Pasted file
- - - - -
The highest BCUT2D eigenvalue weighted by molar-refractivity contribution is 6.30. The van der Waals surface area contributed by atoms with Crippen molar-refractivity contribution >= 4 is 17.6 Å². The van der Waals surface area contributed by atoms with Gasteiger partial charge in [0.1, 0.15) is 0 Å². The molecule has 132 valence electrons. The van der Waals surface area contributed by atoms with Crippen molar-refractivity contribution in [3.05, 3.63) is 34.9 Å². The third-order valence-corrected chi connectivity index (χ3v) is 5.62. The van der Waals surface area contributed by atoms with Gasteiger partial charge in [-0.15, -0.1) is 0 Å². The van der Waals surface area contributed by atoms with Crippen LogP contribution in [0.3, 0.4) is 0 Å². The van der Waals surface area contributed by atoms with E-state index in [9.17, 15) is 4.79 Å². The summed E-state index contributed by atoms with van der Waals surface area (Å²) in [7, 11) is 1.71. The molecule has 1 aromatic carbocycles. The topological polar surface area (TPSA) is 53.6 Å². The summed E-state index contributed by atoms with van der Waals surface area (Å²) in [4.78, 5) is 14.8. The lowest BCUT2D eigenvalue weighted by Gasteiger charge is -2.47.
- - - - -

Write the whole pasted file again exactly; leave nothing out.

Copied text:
The highest BCUT2D eigenvalue weighted by molar-refractivity contribution is 6.30. The van der Waals surface area contributed by atoms with Crippen molar-refractivity contribution >= 4 is 17.6 Å². The van der Waals surface area contributed by atoms with Gasteiger partial charge in [0.1, 0.15) is 0 Å². The molecule has 132 valence electrons. The van der Waals surface area contributed by atoms with Crippen molar-refractivity contribution in [3.05, 3.63) is 34.9 Å². The third-order valence-corrected chi connectivity index (χ3v) is 5.62. The van der Waals surface area contributed by atoms with Gasteiger partial charge in [-0.15, -0.1) is 0 Å². The van der Waals surface area contributed by atoms with Crippen LogP contribution in [0.3, 0.4) is 0 Å². The van der Waals surface area contributed by atoms with E-state index in [9.17, 15) is 4.79 Å². The summed E-state index contributed by atoms with van der Waals surface area (Å²) in [7, 11) is 1.71. The molecule has 1 aromatic carbocycles. The topological polar surface area (TPSA) is 53.6 Å². The summed E-state index contributed by atoms with van der Waals surface area (Å²) in [4.78, 5) is 14.8. The lowest BCUT2D eigenvalue weighted by Gasteiger charge is -2.47.